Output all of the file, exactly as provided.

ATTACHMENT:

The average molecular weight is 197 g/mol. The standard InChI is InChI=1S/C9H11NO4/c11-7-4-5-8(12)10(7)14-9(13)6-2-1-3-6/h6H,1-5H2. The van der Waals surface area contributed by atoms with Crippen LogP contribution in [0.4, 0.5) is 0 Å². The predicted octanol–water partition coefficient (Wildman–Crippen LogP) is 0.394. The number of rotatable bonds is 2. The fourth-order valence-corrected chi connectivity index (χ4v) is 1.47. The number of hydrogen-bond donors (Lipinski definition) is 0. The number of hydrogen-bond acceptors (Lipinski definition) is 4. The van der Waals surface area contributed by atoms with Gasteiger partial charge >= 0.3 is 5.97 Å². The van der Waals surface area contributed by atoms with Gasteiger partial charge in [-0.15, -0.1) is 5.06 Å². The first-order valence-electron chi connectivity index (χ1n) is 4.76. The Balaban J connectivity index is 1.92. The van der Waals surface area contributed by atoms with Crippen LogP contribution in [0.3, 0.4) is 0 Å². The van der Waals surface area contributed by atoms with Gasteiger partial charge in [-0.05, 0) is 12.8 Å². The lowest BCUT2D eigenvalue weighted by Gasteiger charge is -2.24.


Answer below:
The average molecular weight is 197 g/mol. The standard InChI is InChI=1S/C9H11NO4/c11-7-4-5-8(12)10(7)14-9(13)6-2-1-3-6/h6H,1-5H2. The van der Waals surface area contributed by atoms with Crippen LogP contribution in [0.4, 0.5) is 0 Å². The predicted octanol–water partition coefficient (Wildman–Crippen LogP) is 0.394. The number of rotatable bonds is 2. The fourth-order valence-corrected chi connectivity index (χ4v) is 1.47. The number of hydrogen-bond donors (Lipinski definition) is 0. The number of hydrogen-bond acceptors (Lipinski definition) is 4. The van der Waals surface area contributed by atoms with Gasteiger partial charge >= 0.3 is 5.97 Å². The van der Waals surface area contributed by atoms with Gasteiger partial charge in [-0.15, -0.1) is 5.06 Å². The first-order valence-electron chi connectivity index (χ1n) is 4.76. The Balaban J connectivity index is 1.92. The van der Waals surface area contributed by atoms with Crippen LogP contribution in [0.3, 0.4) is 0 Å². The van der Waals surface area contributed by atoms with Gasteiger partial charge in [-0.05, 0) is 12.8 Å². The lowest BCUT2D eigenvalue weighted by Gasteiger charge is -2.24.